Dying Declaration can be relied upon without corroboration but it must be subject to close scrutiny: Supreme Court of India

The Supreme Court of India, through learned judges, Justice Suryakant and Justice JB Pardiwala in the case of Kamal Khudal v. State of Assam (W.P. (CRIMINAL APPEAL NO. 470 OF 2015) observed that dying declaration can be relied upon without corroboration but it must be subject to close scrutiny.

BRIEF FACTS: This appeal, by special leave, was at the instance of a convict accused of the offence of murder and was directed against the judgment and order passed by the Gauhati High Court dismissing the Criminal Appeal No. 86 of 2010 by which it affirmed the judgment and order of conviction passed by the Additional Sessions Judge (FTC), Sivasagar in the Sessions Case No. 57 of 2008. It appears from the materials on record that all three accused persons were put on trial in the Court of the Additional Sessions Judge (FTC), Sivasagar, including the appellant wherein all three accused were charged with the offence punishable under Section 302 read with Section 34 of the Indian Penal Code.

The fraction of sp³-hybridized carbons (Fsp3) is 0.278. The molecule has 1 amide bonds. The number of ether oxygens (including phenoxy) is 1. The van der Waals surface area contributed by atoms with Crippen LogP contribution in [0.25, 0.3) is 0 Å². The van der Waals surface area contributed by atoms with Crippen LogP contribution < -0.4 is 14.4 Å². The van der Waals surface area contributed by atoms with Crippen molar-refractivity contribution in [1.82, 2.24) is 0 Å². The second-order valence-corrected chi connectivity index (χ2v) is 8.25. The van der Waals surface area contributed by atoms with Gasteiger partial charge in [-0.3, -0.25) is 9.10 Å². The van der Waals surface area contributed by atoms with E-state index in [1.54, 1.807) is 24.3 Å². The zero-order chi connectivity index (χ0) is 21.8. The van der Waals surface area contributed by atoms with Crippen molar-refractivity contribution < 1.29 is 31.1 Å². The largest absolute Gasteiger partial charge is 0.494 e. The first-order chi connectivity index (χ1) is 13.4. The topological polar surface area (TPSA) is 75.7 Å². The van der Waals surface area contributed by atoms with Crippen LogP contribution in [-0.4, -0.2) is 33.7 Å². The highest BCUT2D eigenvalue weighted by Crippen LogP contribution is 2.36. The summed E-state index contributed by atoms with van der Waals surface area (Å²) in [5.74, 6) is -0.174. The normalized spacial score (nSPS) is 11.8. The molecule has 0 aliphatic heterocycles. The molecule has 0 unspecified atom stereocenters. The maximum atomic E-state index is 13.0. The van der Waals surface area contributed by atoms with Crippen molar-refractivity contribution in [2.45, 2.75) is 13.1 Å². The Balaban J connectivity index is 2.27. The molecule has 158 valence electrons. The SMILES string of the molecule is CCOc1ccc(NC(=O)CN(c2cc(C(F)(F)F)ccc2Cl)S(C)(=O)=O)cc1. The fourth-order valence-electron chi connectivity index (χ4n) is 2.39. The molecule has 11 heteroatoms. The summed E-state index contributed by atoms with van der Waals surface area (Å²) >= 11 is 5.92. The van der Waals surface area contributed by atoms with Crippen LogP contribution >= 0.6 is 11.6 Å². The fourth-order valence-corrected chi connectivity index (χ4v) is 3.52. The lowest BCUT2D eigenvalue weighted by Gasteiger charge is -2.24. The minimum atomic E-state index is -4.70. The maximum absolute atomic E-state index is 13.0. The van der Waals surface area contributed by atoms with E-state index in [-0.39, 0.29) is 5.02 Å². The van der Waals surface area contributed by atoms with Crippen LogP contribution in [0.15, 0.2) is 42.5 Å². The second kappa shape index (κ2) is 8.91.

FINDINGS OF THE COURT: The court observed that oral dying declaration of the deceased made before Hanu Khetrapal  stands  corroborated with the medical evidence on record. The court also took notice  of the fact that the appellant herein came to be arrested, almost after about 8 days from the date of incident.  He was absconding. He was not available at his house.  The appellant accused in his further statement recorded under   Section   313   of   the   CrPC   has   not   explained   where   he   was between 15.07.2007 and 23.07.2007, that is, till the date of his arrest. The court remarked that this was one another incriminating circumstance and, if taken into consideration with the other circumstances on record, would bear some relevance while deciding the guilt of the accused. In the overall view of the matter, the court was  convinced that there was  no good reason to interfere in the present appeal. The court did not find any fundamental or basic infirmity in the impugned judgement of the High Court going to the root of the matter calling for any interference by this Court. The appeal was hereby dismissed.

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